Most of the narrative about Democrats winning Arizona has been about Maricopa County. And there’s a reason for that. But let’s be clear: Democrats won Arizona because of overwhelming support by the state’s sizable Native population.
2020, in particular, has been a challenging year for tribal communities. Indigenous people were hit disproportionately hard by the pandemic, which compounded the underlying health and environmental injustices they already face. By May, the Navajo Nation quickly recorded the highest number of Covid-19 cases per capita in the country, exceeding numbers in New York and New Jersey. Yet despite the devastating health emergency, Republican state officials did little to keep the virus from spreading. Not only did the Trump administration slash funding for Indigenous communities, but policies for mask mandates, business lockdowns, and translations for Covid-19 resources were lacking. And when the federal stimulus package rolled out nationwide, finances were slow to arrive in tribal nations.
“There’s been a lot of distrust with the government, especially with treaties and funding. Anytime we get a budget, they tend to get cut,” Benally said. “When nations do expect funding from the federal government, it’s very minimal and it doesn’t go very far.”
Native Americans continue to reckon with a longstanding history of neglect and mistreatment. These unjust legacies have impacted their access to health care services, education, water affordability, and other critical resources. So when Biden and his running mate, Kamala Harris, released a comprehensive plan for tribal nations in October, which highlights strengthening nation-to-nation relationships and addressing health disparities, Indigenous communities caught a slight glimpse of hope.
Jade Begay, a member of the Diné and Tesuque Pueblo tribes of New Mexico and the creative director of NDN Collective, an organization dedicated to building Indigenous power, says she was encouraged by the first two points in Biden’s plan, which reflect the current crises tribal nations are facing, including growing mistrust in the federal government as well as the pandemic that has strained health care services in Indigenous communities.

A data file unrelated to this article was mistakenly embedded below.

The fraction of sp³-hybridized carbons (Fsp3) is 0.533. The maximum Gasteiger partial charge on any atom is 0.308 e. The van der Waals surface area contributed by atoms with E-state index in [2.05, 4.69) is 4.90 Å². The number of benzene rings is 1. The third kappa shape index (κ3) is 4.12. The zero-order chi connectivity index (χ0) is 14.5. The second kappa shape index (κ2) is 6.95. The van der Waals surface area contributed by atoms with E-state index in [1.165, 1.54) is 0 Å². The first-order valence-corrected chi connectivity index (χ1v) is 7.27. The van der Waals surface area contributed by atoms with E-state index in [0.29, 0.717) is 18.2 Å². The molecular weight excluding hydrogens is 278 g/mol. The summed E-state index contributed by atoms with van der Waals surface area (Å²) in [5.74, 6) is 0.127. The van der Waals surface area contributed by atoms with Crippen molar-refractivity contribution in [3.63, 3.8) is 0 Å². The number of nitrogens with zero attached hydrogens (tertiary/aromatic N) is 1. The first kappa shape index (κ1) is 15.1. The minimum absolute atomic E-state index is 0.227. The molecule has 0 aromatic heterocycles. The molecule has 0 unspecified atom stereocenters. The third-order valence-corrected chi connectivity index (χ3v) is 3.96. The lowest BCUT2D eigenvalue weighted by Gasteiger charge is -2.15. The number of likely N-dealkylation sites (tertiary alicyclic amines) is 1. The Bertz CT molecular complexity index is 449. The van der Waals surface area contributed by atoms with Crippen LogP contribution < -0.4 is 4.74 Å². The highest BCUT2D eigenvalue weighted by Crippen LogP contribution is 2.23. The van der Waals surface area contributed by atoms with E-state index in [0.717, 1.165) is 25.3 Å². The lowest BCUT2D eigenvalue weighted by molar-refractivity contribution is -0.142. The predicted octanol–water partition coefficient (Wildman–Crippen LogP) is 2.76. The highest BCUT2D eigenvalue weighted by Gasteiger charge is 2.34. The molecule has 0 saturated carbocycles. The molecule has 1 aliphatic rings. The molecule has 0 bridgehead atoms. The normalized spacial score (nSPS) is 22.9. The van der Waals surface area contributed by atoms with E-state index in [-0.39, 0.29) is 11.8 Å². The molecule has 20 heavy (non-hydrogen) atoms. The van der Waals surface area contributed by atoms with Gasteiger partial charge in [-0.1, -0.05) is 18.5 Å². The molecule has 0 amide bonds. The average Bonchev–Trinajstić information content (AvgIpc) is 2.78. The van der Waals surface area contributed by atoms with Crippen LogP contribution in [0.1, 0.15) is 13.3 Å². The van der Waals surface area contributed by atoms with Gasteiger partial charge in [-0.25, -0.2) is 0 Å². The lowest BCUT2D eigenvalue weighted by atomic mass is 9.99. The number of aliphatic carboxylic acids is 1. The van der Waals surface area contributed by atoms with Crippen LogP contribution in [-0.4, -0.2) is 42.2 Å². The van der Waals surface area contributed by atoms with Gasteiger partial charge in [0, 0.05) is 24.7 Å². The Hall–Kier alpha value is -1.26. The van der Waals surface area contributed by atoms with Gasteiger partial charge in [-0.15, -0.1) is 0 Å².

“But in years to come,” she added, “what would be great to see from elected officials and the Democratic Party, if they want to keep winning Indian Country, is investment to remove voter suppression barriers, to make voting more accessible to our communities, to invest in roads, and all of these things that just make traveling to cast a vote easier.”
As with most marginalized communities across the country, voter suppression and accessibility issues run rampant in tribal nations. For instance, unjust mail services make it difficult for Native Americans on tribal lands to vote. Scottsdale, Arizona, a city of roughly 184 square miles, has 12 post offices compared to 26 post offices in the entire Navajo Nation, which covers more than 27,000 square miles; the Salt River Pima-Maricopa Indian Community has zero.
In addition to Biden’s victory in Arizona, Begay said Indigenous communities played a pivotal role in helping Mark Kelly flip a Senate seat to Democrat. Kelly spent campaign dollars actively reaching out to the Navajo Nation, running ads in the Diné language to bridge communication barriers. “That kind of outreach is really important and it shows the level of care and thoughtfulness in language gaps,” she said.
Visualizing this is striking.